Everyone needs a go-to lasagne recipe in their kitchen and this recipe certainly stacks up.
- 750 g (5 cups) plain flour, plus extra, to dust
- 8 eggs
- 2 tbsp olive oil
- 300 g (3 cups) grated mozzarella
- 80 g (1 cup) grated pecorino or parmesan
- 8 cups bolognese sauce
Oven temperatures are for conventional; if using fan-forced (convection), reduce the temperature by 20˚C. | We use Australian tablespoons and cups: 1 teaspoon equals 5 ml; 1 tablespoon equals 20 ml; 1 cup equals 250 ml. | All herbs are fresh (unless specified) and cups are lightly packed. | All vegetables are medium size and peeled, unless specified. | All eggs are 55-60 g, unless specified.
You will need a deep 23 cm x 33 cm (11-cup capacity) baking dish for this recipe.
Chilling time 30 minutes
Place flour, eggs, oil and ½ tsp salt in a bowl and stir with a wooden spoon until mixture just starts to come together. Using an electric mixer fitted with a dough hook, knead on medium speed for 5 minutes or until dough is soft and smooth; add a little more flour if too wet, or a little more water if too dry. Alternatively, knead dough by hand for 10 minutes. Shape dough into 4 discs, then wrap each one in plastic wrap and refrigerate for 30 minutes to rest.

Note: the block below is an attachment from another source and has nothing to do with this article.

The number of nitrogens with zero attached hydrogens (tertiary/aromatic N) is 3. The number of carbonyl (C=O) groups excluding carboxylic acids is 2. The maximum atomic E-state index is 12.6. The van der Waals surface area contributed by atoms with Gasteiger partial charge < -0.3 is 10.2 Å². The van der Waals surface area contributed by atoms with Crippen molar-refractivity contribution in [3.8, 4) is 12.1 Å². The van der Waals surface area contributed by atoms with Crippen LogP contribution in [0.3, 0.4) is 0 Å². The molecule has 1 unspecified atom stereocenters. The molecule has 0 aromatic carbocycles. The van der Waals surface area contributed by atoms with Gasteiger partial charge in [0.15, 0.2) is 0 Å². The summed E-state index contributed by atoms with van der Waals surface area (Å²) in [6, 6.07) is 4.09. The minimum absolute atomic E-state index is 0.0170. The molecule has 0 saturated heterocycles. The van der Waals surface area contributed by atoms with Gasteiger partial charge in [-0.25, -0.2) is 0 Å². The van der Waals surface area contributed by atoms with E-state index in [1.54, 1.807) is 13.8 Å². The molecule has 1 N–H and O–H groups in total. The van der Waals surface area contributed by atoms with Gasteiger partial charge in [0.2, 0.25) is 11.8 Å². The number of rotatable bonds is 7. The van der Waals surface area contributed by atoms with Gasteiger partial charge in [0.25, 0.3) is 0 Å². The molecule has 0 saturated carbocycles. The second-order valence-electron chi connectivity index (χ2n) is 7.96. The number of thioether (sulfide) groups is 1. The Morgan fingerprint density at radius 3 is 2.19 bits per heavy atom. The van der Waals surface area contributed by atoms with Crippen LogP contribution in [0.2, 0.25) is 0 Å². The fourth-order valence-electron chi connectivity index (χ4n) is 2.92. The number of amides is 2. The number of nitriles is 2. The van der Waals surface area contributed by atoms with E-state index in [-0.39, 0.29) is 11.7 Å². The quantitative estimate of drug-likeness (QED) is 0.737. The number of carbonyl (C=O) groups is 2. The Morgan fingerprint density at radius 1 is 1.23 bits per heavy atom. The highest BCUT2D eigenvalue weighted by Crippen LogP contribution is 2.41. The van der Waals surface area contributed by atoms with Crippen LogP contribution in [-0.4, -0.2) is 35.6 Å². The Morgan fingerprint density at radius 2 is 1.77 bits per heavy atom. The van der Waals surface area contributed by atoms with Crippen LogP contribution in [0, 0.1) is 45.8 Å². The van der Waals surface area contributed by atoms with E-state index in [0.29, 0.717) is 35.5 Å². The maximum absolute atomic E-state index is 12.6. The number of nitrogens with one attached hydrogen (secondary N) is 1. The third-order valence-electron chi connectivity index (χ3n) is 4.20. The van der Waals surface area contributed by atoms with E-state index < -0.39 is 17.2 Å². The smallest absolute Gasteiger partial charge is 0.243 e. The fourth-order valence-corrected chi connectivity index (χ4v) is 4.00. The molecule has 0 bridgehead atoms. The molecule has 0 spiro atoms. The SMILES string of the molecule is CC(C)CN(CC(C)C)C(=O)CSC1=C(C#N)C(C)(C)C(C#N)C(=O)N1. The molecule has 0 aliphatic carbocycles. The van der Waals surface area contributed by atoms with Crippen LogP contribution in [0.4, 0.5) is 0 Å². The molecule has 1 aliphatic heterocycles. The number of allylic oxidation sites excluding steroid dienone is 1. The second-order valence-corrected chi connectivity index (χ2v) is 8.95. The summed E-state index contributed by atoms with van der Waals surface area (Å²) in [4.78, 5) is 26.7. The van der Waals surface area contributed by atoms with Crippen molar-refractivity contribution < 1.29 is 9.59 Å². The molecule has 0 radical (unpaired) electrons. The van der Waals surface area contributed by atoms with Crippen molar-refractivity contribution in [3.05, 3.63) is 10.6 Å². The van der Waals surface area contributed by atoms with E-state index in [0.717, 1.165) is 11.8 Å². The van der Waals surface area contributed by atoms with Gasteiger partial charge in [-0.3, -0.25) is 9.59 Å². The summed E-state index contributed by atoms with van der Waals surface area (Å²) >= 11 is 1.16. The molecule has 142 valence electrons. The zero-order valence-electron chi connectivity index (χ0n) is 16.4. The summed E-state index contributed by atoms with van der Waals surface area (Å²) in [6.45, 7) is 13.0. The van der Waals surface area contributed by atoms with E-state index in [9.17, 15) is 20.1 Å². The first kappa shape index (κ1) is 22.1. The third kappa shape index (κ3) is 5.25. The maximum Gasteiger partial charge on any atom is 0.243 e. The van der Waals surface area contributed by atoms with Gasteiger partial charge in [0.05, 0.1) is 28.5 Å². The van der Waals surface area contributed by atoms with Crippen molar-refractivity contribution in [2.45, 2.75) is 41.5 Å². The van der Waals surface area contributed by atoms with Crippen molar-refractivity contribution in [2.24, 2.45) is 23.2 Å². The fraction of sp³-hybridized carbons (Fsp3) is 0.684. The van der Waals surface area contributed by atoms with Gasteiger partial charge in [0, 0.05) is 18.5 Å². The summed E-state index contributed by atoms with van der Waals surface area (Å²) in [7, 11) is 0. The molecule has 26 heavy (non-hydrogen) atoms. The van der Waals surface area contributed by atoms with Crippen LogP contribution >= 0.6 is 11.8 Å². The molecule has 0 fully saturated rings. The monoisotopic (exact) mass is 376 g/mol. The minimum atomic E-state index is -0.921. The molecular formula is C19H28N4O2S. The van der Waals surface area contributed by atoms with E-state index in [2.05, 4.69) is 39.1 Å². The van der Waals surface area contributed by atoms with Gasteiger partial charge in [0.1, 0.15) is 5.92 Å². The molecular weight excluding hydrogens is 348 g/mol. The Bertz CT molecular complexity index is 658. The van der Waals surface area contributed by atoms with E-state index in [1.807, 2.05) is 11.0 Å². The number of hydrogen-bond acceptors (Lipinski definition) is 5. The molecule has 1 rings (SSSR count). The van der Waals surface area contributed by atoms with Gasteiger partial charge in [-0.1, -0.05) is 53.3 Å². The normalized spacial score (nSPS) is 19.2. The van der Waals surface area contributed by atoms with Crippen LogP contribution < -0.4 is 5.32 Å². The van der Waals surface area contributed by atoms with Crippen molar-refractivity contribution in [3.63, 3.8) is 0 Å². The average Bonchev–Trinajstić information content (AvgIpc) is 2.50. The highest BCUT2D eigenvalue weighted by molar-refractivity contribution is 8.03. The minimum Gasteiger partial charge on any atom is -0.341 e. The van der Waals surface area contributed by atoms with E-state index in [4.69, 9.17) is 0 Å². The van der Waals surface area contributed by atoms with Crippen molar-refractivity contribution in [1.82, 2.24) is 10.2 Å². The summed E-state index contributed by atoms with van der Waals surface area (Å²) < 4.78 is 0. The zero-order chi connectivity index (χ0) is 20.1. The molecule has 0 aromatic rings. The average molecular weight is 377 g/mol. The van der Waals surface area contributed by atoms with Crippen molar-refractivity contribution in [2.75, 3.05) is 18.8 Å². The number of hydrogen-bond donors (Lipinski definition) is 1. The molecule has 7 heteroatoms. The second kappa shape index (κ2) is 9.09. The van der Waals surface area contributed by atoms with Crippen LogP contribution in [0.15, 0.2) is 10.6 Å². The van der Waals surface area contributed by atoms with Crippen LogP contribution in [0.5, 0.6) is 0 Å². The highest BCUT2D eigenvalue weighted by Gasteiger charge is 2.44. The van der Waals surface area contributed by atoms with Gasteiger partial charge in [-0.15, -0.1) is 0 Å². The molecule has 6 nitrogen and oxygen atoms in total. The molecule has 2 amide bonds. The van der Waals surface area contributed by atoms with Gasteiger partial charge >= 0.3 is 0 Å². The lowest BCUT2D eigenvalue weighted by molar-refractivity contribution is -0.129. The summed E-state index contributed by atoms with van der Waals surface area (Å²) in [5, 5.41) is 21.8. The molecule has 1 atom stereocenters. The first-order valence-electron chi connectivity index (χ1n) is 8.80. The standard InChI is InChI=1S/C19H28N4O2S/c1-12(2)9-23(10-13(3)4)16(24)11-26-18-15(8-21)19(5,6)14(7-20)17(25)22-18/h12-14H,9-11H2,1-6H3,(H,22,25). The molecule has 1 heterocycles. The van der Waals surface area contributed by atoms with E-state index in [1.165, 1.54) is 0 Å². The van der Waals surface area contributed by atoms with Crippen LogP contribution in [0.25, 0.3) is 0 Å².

Working with one disc at a time, roll out on a lightly floured work surface until 5 mm thick. Set pasta machine at its widest setting. Feed dough through, dusting with flour, and narrowing the settings one notch at a time until pasta is 3 mm thick. Cut pasta sheets into 30 cm-long lengths.
Preheat oven to 180°C. Combine mozzarella and pecorino in a bowl. Place 1 cup bolognese sauce in the base of a greased 23 x 33 cm (11-cup capacity) baking dish. Top with 2 sheets pasta to cover base, then 1 cup bolognese sauce. Scatter with 1 cup of the cheese mixture. Top with another 2 sheets pasta. Repeat this process 3 more times finishing with remaining 1 cup cheese mixture instead of the pasta.
Bake, covering loosely with greased foil if browning too quickly, for 45 minutes or until golden brown.
Photography by Alan Benson.